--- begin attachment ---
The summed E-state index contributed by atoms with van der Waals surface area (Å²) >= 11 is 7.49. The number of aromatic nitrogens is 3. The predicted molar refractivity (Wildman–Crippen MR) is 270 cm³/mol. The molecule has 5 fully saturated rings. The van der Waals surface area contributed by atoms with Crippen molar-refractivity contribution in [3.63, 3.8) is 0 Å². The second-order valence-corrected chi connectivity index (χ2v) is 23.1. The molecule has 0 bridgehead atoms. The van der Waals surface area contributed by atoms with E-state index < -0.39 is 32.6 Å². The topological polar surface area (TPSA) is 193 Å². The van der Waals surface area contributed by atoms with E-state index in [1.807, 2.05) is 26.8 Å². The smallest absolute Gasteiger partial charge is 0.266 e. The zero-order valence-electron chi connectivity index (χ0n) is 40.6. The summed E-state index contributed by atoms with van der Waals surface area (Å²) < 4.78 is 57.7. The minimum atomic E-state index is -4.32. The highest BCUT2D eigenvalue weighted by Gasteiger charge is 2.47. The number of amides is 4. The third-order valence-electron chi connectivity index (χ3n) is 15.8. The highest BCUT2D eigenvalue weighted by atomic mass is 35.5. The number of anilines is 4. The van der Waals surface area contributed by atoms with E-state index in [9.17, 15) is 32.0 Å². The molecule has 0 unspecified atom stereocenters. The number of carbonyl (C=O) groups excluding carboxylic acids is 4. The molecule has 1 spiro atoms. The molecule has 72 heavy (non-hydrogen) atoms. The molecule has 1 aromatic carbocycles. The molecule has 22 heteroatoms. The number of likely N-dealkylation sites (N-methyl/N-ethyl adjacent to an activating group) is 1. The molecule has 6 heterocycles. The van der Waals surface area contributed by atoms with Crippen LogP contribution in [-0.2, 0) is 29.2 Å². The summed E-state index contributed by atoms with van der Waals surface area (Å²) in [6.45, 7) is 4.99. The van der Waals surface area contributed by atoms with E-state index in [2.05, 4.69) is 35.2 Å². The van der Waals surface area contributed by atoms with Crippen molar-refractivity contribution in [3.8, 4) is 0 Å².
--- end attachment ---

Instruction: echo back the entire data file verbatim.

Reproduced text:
The summed E-state index contributed by atoms with van der Waals surface area (Å²) >= 11 is 7.49. The number of aromatic nitrogens is 3. The predicted molar refractivity (Wildman–Crippen MR) is 270 cm³/mol. The molecule has 5 fully saturated rings. The van der Waals surface area contributed by atoms with Crippen molar-refractivity contribution in [3.63, 3.8) is 0 Å². The second-order valence-corrected chi connectivity index (χ2v) is 23.1. The molecule has 0 bridgehead atoms. The van der Waals surface area contributed by atoms with E-state index < -0.39 is 32.6 Å². The topological polar surface area (TPSA) is 193 Å². The van der Waals surface area contributed by atoms with E-state index in [1.807, 2.05) is 26.8 Å². The smallest absolute Gasteiger partial charge is 0.266 e. The zero-order valence-electron chi connectivity index (χ0n) is 40.6. The summed E-state index contributed by atoms with van der Waals surface area (Å²) < 4.78 is 57.7. The minimum atomic E-state index is -4.32. The highest BCUT2D eigenvalue weighted by Gasteiger charge is 2.47. The number of amides is 4. The third-order valence-electron chi connectivity index (χ3n) is 15.8. The highest BCUT2D eigenvalue weighted by atomic mass is 35.5. The number of anilines is 4. The van der Waals surface area contributed by atoms with E-state index in [9.17, 15) is 32.0 Å². The molecule has 0 unspecified atom stereocenters. The number of carbonyl (C=O) groups excluding carboxylic acids is 4. The molecule has 1 spiro atoms. The molecule has 72 heavy (non-hydrogen) atoms. The molecule has 1 aromatic carbocycles. The molecule has 22 heteroatoms. The number of likely N-dealkylation sites (N-methyl/N-ethyl adjacent to an activating group) is 1. The molecule has 6 heterocycles. The van der Waals surface area contributed by atoms with Crippen LogP contribution in [-0.2, 0) is 29.2 Å². The summed E-state index contributed by atoms with van der Waals surface area (Å²) in [6.45, 7) is 4.99. The van der Waals surface area contributed by atoms with E-state index in [2.05, 4.69) is 35.2 Å². The van der Waals surface area contributed by atoms with Crippen molar-refractivity contribution in [3.8, 4) is 0 Å².